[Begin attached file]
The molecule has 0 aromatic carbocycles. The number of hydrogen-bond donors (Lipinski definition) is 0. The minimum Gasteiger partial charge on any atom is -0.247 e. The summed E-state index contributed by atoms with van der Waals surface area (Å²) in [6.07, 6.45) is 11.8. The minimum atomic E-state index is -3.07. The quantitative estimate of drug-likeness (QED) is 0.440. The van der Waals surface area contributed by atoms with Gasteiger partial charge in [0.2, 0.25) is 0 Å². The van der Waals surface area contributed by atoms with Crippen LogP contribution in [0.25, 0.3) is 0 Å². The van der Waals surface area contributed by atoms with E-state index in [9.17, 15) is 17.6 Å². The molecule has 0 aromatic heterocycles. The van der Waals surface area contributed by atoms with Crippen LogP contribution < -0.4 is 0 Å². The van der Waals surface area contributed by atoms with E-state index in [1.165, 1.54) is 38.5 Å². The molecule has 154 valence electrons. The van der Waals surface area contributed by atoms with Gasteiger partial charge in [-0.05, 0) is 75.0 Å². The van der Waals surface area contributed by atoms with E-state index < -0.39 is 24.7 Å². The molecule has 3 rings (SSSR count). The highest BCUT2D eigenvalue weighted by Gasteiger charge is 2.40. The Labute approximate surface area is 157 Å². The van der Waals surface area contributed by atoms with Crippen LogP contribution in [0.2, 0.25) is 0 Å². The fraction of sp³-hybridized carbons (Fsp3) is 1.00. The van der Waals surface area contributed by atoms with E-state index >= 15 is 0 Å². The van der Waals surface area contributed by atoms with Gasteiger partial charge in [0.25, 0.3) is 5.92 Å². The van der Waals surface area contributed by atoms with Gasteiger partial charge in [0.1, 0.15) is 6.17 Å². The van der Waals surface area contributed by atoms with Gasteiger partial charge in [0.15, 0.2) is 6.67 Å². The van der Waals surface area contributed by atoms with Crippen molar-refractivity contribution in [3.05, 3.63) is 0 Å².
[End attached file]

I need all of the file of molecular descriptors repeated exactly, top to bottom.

The molecule has 0 aromatic carbocycles. The number of hydrogen-bond donors (Lipinski definition) is 0. The minimum Gasteiger partial charge on any atom is -0.247 e. The summed E-state index contributed by atoms with van der Waals surface area (Å²) in [6.07, 6.45) is 11.8. The minimum atomic E-state index is -3.07. The quantitative estimate of drug-likeness (QED) is 0.440. The van der Waals surface area contributed by atoms with Gasteiger partial charge in [0.2, 0.25) is 0 Å². The van der Waals surface area contributed by atoms with Crippen LogP contribution in [0.25, 0.3) is 0 Å². The van der Waals surface area contributed by atoms with E-state index in [9.17, 15) is 17.6 Å². The molecule has 0 aromatic heterocycles. The van der Waals surface area contributed by atoms with Crippen LogP contribution < -0.4 is 0 Å². The van der Waals surface area contributed by atoms with E-state index in [1.165, 1.54) is 38.5 Å². The molecule has 154 valence electrons. The van der Waals surface area contributed by atoms with Gasteiger partial charge in [-0.05, 0) is 75.0 Å². The van der Waals surface area contributed by atoms with E-state index < -0.39 is 24.7 Å². The molecule has 3 rings (SSSR count). The highest BCUT2D eigenvalue weighted by Gasteiger charge is 2.40. The Labute approximate surface area is 157 Å². The van der Waals surface area contributed by atoms with Crippen LogP contribution in [0.2, 0.25) is 0 Å². The fraction of sp³-hybridized carbons (Fsp3) is 1.00. The van der Waals surface area contributed by atoms with E-state index >= 15 is 0 Å². The van der Waals surface area contributed by atoms with Gasteiger partial charge in [0.25, 0.3) is 5.92 Å². The van der Waals surface area contributed by atoms with Gasteiger partial charge in [0.1, 0.15) is 6.17 Å². The van der Waals surface area contributed by atoms with Gasteiger partial charge in [0.15, 0.2) is 6.67 Å². The van der Waals surface area contributed by atoms with Crippen molar-refractivity contribution in [3.05, 3.63) is 0 Å².